In Memory

September 2, 2022

Dr. Roland Ficken, longtime faculty member and dean of The University of Alabama College of Community Health Sciences from 1990 to 1996, died Aug. 2, 2022, at his home in Tuscaloosa. He was 86 years old.

A native of Marshall, Okla., Ficken was born in 1936 and raised on a small farm. He received a bachelor’s degree from Phillips University in Enid, Okla., before going to the University of Kentucky in Lexington, where he earned a master’s degree in sociology and a PhD in medical sociology. While at the university, he met Dr. William R. Willard, whom he came to greatly admire. Willard was the founding dean of CCHS and is considered the father of the specialty of family medicine.

It was Willard who encouraged Ficken to accept a position at CCHS and in 1974, Ficken, his wife and two sons moved to Tuscaloosa. Ficken had agreed to develop the behavioral science department for the College, a significant discipline in Willard’s growing program. “Dr. Ficken was not only a good behavioral scientist but a very sound citizen who fit very well into the College and developed an excellent program,” Willard said.

Ficken quickly took on increased responsibilities for the College, serving as director of the Office of Medical Student Affairs at two different times while he was chair of the Department of Behavioral Sciences at CCHS, a post he held for 10 years beginning in 1977. In 1987, Ficken was appointed associate dean for Academic Affairs for CCHS, a position he held for nearly four years.

Ficken was instrumental in several significant outreach efforts of the College, including establishment of a health clinic for residents in the western section of Tuscaloosa, later to be called the Maude L. Whatley Health Center. He took a lead role in supporting the effort, which was the idea of CCHS medical students concerned about the lack of health care in this area of the city. Ficken helped prepare a grant application to the then U.S. Department of Health Education and Welfare that was approved, providing nearly $500,000 in funding that enabled the clinic to move from a temporary location on Herman Avenue to a larger, permanent facility on Martin Luther King, Jr. Boulevard. Today, the clinic continues as a designated federal community health center serving thousands of people each year.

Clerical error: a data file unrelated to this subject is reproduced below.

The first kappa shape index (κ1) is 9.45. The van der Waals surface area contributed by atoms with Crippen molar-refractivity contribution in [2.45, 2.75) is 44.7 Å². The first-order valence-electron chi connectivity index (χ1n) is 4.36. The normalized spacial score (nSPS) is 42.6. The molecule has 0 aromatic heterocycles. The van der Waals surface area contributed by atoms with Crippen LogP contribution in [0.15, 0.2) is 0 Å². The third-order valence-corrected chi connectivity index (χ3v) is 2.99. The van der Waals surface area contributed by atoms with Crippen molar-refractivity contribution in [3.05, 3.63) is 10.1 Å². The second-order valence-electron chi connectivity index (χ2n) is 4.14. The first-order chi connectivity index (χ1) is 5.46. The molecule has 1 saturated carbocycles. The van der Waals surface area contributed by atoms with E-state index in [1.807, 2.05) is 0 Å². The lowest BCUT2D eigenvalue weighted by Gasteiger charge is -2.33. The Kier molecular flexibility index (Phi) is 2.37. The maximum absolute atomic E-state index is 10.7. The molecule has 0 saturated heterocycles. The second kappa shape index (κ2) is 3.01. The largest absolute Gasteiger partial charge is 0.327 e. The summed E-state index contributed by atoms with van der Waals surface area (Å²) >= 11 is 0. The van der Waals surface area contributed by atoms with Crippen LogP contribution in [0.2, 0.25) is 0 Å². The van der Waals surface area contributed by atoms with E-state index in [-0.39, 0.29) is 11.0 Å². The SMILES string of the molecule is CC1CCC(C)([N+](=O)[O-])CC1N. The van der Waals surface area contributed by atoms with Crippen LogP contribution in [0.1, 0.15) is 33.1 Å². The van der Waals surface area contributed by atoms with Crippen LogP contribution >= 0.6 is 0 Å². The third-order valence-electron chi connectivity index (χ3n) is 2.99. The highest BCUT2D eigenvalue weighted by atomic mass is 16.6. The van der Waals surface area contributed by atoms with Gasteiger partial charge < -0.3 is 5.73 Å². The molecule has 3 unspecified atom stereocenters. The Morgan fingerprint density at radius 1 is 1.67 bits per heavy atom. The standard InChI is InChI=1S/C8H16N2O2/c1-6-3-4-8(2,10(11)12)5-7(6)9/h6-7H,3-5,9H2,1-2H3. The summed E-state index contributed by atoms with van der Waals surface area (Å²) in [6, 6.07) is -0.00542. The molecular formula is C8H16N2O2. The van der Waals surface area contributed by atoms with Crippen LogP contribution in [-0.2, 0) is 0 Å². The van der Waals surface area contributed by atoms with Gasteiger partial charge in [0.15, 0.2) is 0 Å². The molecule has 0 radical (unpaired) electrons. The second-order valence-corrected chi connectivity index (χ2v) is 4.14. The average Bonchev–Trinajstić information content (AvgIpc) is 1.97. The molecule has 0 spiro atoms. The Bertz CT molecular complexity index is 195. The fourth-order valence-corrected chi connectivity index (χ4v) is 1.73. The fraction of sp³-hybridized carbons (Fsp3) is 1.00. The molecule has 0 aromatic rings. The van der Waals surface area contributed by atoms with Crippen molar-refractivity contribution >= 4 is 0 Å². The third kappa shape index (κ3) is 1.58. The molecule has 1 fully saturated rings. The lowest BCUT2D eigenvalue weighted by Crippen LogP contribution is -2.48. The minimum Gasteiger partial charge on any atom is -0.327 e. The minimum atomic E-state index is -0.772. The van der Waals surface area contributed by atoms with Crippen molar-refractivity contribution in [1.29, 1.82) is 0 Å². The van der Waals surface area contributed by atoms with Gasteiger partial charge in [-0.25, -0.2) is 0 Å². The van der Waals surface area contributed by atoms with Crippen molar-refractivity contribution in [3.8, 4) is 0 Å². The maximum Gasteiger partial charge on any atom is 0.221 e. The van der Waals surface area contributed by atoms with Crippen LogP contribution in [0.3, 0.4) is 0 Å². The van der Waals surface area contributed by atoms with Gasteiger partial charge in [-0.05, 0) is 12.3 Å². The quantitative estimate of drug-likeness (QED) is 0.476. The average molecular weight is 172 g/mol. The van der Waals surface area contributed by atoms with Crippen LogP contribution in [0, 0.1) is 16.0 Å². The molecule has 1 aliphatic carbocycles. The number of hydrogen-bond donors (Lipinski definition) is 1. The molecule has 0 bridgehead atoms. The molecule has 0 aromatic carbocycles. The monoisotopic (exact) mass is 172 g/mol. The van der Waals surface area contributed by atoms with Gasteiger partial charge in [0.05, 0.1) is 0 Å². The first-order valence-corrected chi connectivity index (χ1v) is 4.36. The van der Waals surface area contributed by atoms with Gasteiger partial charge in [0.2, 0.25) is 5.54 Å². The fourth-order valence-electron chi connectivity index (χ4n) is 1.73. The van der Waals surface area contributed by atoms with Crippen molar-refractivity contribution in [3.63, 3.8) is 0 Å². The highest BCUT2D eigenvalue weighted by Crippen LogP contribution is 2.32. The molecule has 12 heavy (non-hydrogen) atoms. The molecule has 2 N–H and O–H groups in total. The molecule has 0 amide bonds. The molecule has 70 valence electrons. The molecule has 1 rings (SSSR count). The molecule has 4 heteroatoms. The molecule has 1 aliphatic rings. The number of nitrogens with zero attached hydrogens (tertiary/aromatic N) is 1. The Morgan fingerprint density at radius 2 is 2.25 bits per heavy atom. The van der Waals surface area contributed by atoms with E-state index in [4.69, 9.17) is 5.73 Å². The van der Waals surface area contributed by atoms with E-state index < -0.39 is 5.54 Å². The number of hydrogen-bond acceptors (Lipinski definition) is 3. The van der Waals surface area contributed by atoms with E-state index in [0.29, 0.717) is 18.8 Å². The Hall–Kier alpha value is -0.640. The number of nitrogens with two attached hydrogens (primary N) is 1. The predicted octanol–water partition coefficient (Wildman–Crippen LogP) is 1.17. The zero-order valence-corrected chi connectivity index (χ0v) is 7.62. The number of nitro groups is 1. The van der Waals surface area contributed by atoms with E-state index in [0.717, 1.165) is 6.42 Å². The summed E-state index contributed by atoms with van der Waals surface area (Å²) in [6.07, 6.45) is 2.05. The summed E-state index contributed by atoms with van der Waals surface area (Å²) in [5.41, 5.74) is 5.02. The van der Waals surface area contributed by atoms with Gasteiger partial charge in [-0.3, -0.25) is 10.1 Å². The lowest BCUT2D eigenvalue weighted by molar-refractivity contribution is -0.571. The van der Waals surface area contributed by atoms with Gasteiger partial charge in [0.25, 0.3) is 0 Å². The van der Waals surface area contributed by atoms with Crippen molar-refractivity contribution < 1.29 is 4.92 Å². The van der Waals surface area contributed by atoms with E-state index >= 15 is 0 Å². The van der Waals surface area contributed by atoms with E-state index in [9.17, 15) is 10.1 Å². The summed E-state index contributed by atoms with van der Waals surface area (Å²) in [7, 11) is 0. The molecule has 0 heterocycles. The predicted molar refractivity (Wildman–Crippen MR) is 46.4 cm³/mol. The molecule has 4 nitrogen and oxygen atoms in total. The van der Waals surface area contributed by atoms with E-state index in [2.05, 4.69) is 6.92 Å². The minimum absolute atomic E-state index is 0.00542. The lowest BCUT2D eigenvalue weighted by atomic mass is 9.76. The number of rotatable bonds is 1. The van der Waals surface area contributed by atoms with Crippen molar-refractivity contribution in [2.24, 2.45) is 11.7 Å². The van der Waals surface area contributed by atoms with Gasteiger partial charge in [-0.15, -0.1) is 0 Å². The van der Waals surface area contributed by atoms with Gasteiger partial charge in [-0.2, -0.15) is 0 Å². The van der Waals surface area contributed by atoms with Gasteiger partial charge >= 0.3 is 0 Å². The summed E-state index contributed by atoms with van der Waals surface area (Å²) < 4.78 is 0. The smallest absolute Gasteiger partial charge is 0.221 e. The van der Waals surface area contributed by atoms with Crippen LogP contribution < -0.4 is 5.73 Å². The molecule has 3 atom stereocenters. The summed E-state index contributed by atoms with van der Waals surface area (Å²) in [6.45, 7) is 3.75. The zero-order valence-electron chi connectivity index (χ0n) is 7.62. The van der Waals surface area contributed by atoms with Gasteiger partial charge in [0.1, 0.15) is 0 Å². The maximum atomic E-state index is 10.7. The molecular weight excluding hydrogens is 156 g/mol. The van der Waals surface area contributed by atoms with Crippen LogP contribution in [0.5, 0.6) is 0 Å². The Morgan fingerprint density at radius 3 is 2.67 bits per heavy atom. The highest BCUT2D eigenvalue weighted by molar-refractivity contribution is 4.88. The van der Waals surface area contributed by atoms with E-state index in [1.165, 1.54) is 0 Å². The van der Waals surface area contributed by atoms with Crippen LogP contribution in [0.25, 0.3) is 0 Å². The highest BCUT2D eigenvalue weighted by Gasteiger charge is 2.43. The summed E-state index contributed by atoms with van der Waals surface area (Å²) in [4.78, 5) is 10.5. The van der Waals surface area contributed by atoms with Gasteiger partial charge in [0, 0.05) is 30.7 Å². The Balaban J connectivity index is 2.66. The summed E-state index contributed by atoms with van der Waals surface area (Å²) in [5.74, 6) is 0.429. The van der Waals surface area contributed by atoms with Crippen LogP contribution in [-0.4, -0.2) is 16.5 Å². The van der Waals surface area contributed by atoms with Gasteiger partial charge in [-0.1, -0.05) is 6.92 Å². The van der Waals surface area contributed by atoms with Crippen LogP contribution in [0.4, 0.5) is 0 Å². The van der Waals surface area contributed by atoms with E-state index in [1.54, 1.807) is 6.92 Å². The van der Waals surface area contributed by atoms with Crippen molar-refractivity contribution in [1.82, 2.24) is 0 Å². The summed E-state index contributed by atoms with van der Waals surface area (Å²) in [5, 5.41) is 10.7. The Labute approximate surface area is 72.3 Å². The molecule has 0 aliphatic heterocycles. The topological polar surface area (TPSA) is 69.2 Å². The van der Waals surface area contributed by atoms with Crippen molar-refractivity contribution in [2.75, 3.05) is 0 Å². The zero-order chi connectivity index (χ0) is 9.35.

He also supported development of the College’s Rural Medical Scholars Program, a five-year track of medical studies, including a year prior to entry into medical school, for students from rural Alabama communities. Participants focus on primary care, community medicine and rural practice, with an eye toward ultimately practicing in the state’s rural communities.

Ficken was a good choice to lead the College as dean. His time with CCHS gave him an excellent understanding of the program and its history, and with a background in behavioral and community medicine, Ficken valued the goals of the College and what they meant for Alabama. In a special message in 2012 to celebrate the 40th anniversary of CCHS, Ficken used words from Charles Dickens’s A Tale of Two Cities to describe his tenure as dean: “It was the best of times and it was the worst of times.”

The worst of times for CCHS were fiscal in nature. The first half of the 1990s brought two periods of proration for the University, and the College suffered the highest percentage budget reduction of any division on campus.

There were also positives. In 1992, Celia Wallace, chief executive officer of Springhill Memorial Hospital in Mobile, Ala., and a firm believer in the importance of primary care, made a gift of $1 million to endow the first chair in family medicine in the College and one of the earliest such endowed chairs in the country. In addition, DCH Regional Medical Center doubled its support to the College, and new UA President Dr. Andrew Sorensen, recognizing the need for new and expanded facilities for CCHS, helped make it possible for the College to move forward with continued development and growth of the College’s clinical and academic facility.

“All of this aside, the most important part of the first half of the decade of the 1990s is that the College never lost sight of its goal to continue the effort to provide and improve health care in the rural communities of Alabama,” Ficken said in his anniversary message.

In July 1996, Ficken retired after nearly 23 years with UA. He was ordained as a Deacon in the Episcopal Church in 2002 and while at Canterbury Chapel Episcopal Church in Tuscaloosa, he and his wife started Deacon’s Deli, a ministry that to this day provides groceries to families in need.